WHO I FISHED WITH:  On March 30th, I fished with Jennifer Ivicic and her dad, Tim Prcin.  This was a rescheduled trip (due to foul weather on our originally chosen date) and was a Christmas gift from Jennifer to her dad.

Jennifer has been with the Killeen Independent School District for 12 years, the last 3 of which she has served as a physical education teacher at Cavazos Middle School in Nolanville.  Tim has been an employee at Dealer’s Electric for 40 years.  Jennifer’s husband owns and operates a local small business in Holland, TX, – Precision Fence – with four other employees.

Jennifer grew up fishing with her dad and had some fond memories of fishing in the Colorado River from the Smith Ranch near the old Lemon’s Fishing Camp, back when her grandparents owned land there.  She handled a spinning rod with authority and both she and her dad were willingly coached to success.

PHOTO CAPTION: Jennifer Ivicic and her dad, Tim Prcin hold 14 to 15 inch long white bass taken on bladebaits thrown shallow during a pre-frontal feeding spree on Stillhouse this morning.  Note Jennifer’s clothing as of 10:30 am versus her clothing shown in the photo below around 8:15 am.  The front cooled all of Central Texas down by about 9 degrees in a matter of minutes!


PHOTO CAPTION: Tim Prcin took this 3.25 pound largemouth bass up in shallow water as we cast bladebaits to shallow white bass feeding aggressively on shad before a big cold front’s arrival.

WHAT WE FISHED FOR:  This trip was a multi-species fishing trip focused on white bass.

WHERE WE FISHED:  Stillhouse Hollow Reservoir

WHEN WE FISHED:   30 March 2019

HOW WE FISHED:  This morning’s trip consisted of two distinct episodes of pre-frontal feeding by white bass herding shad in shallow water.  The first episode took place right at (obscured) sunrise.  This low light feed happened as calm conditions changed to a rippled surface as a wave of energy pushed through like a “mini-front” about 2 hours in advance of the inbound cold front.  When the wind began, the surface rippled, the clouds thickened and nature came alive.  Shad were swimming panicked, white bass were chasing them to the surface, multiple species of birds were feeding from above, and the fishing was fast and furious in under 10 feet of water throwing opaque Cicada bladebaits in the 3/8 oz. size which were a good match for the threadfin shad being fed upon.  This feed lasted about 70 minutes and produced exactly 49 white bass and 1 largemouth.

When that wave of weather passed, the skies brightened, the winds calmed, and nature settled back down.  There was no fish or bird activity again until about 9:15, when the skies began to go grey and cloudy once again with the clouds moving in from the NW.  We fished 3 locations under the bright skies and had just begun to fish a fourth when I spotted individual white bass occasionally boiling on shad about 150 yards from where we had encountered them earlier.  We moved to this area via trolling motor so as not to spook bait or gamefish, and I Spot Locked us in 8 feet of water, casting up shallower.  We watched the assault start in earnest, build to a peak as the front came in, and then soften as the rain and cold began to descend on the area.  We got another hour’s worth of pure catching in during this second episode, and added 42 white bass to our tally.  The average fish in this school was nearly twice the size of the average fish we encountered in our first episode.  Again, the opaque Cicada bladebaits in the 3/8 oz. size were a good match for the threadfin shad being fed upon, although one jumbo white bass regurgitated a 3.75″ gizzard shad, as well.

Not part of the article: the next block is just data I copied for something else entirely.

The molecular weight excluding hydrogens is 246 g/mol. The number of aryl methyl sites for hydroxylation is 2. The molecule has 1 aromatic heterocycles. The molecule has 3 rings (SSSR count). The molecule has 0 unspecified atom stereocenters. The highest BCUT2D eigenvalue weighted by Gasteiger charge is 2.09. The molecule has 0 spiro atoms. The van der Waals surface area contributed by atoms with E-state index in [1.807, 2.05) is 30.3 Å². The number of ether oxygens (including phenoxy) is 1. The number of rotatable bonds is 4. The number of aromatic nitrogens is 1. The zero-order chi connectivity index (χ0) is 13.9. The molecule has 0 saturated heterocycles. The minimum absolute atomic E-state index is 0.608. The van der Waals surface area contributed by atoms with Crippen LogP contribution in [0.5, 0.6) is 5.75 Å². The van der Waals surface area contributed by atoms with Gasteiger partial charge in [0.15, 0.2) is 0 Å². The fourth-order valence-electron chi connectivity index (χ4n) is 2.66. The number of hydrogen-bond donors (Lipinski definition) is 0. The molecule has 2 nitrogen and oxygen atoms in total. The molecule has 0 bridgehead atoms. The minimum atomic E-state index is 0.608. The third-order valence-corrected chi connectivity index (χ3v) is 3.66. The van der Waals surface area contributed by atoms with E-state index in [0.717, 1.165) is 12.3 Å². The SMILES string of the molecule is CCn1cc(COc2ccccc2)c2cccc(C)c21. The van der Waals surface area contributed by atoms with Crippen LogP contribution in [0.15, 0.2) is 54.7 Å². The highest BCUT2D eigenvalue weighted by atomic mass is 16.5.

I was about to jockey us into another casting position so as to access a new group of fish that hadn’t been cast over when Tim and Jennifer agreed the additional fish we might catch (as the bite was definitely tapering off) was not worth the additional discomfort which the wind-driven mist and cooling winds were bringing.  So, we called it done at 92 fish as the bite was getting soft.

OBSERVATIONS:  This was a “textbook” example of pre-frontal fishing if there ever was one.  Fish in the 1, 2, 3, and 4 year classes were present in these two sprees.

TALLY: 92 fish caught and released



Start Time: 7:05a

End Time: 10:40a

Air Temp. @ Trip’s Start:  64F, dropping to 55F very quickly with the front’s arrival, then plateauing there

Elevation: 0.2 feet high, with a 0.07 foot 24-hour rise

Water Surface Temp: 65.2F

Wind Speed & Direction:  Calm at trip’s start, shifting to NW6-8 for about 20 minutes before the front’s arrival, then ramping up suddenly to NNW20+ with front’s arrival

Sky Conditions: 100% grey cloud cover through 8:20, then clearing until around 9:15, then clouding again in advance of the front with light, brief precipitation.

GT = 0

#WhiteBassFishing #LakeBelton #StillhouseHollow





**Area 1967 to bank

**Area 730 to 999


Bob Maindelle

Full-time, Professional Fishing Guide and Owner of Holding the Line Guide Service

Belton Lake Fishing Guide, Stillhouse Hollow Fishing Guide

254.368.7411 (call or text)





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